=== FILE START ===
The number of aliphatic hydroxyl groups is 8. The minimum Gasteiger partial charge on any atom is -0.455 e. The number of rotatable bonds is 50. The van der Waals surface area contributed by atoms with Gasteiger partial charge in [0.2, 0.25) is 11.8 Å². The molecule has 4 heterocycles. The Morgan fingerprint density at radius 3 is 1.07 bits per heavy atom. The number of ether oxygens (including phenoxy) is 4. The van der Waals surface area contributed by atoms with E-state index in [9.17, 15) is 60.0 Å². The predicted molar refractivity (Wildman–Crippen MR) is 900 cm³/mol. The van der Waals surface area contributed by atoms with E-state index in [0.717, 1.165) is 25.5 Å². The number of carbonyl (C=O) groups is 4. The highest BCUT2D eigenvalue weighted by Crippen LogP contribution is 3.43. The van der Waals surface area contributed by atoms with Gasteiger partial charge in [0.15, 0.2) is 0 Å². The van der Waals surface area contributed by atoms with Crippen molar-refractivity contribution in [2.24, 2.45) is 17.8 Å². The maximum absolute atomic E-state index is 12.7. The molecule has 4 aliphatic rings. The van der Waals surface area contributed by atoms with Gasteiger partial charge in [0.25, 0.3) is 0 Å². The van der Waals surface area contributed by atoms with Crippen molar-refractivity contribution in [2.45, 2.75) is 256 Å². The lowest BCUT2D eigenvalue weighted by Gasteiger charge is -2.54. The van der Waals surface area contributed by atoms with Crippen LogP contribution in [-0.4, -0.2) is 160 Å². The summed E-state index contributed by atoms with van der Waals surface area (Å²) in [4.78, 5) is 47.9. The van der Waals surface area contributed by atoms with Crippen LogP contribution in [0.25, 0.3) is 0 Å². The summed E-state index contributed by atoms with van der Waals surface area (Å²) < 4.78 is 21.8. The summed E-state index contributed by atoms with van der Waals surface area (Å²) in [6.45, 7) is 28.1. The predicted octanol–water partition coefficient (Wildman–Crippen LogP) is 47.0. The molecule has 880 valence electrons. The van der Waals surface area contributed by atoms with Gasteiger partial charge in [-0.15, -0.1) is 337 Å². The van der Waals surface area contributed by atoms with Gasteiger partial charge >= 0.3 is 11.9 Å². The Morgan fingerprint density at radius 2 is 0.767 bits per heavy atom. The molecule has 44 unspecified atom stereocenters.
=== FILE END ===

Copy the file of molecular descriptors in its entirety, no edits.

The number of aliphatic hydroxyl groups is 8. The minimum Gasteiger partial charge on any atom is -0.455 e. The number of rotatable bonds is 50. The van der Waals surface area contributed by atoms with Gasteiger partial charge in [0.2, 0.25) is 11.8 Å². The molecule has 4 heterocycles. The Morgan fingerprint density at radius 3 is 1.07 bits per heavy atom. The number of ether oxygens (including phenoxy) is 4. The van der Waals surface area contributed by atoms with E-state index in [9.17, 15) is 60.0 Å². The predicted molar refractivity (Wildman–Crippen MR) is 900 cm³/mol. The van der Waals surface area contributed by atoms with E-state index in [0.717, 1.165) is 25.5 Å². The number of carbonyl (C=O) groups is 4. The highest BCUT2D eigenvalue weighted by Crippen LogP contribution is 3.43. The van der Waals surface area contributed by atoms with Gasteiger partial charge in [0.15, 0.2) is 0 Å². The van der Waals surface area contributed by atoms with Crippen molar-refractivity contribution in [2.24, 2.45) is 17.8 Å². The maximum absolute atomic E-state index is 12.7. The molecule has 4 aliphatic rings. The van der Waals surface area contributed by atoms with Gasteiger partial charge in [0.25, 0.3) is 0 Å². The van der Waals surface area contributed by atoms with Crippen molar-refractivity contribution in [2.45, 2.75) is 256 Å². The lowest BCUT2D eigenvalue weighted by Gasteiger charge is -2.54. The van der Waals surface area contributed by atoms with Crippen LogP contribution in [-0.4, -0.2) is 160 Å². The summed E-state index contributed by atoms with van der Waals surface area (Å²) in [4.78, 5) is 47.9. The van der Waals surface area contributed by atoms with Crippen LogP contribution in [0.25, 0.3) is 0 Å². The summed E-state index contributed by atoms with van der Waals surface area (Å²) < 4.78 is 21.8. The summed E-state index contributed by atoms with van der Waals surface area (Å²) in [6.45, 7) is 28.1. The predicted octanol–water partition coefficient (Wildman–Crippen LogP) is 47.0. The molecule has 880 valence electrons. The van der Waals surface area contributed by atoms with Gasteiger partial charge in [-0.15, -0.1) is 337 Å². The van der Waals surface area contributed by atoms with Gasteiger partial charge >= 0.3 is 11.9 Å². The Morgan fingerprint density at radius 2 is 0.767 bits per heavy atom. The molecule has 44 unspecified atom stereocenters.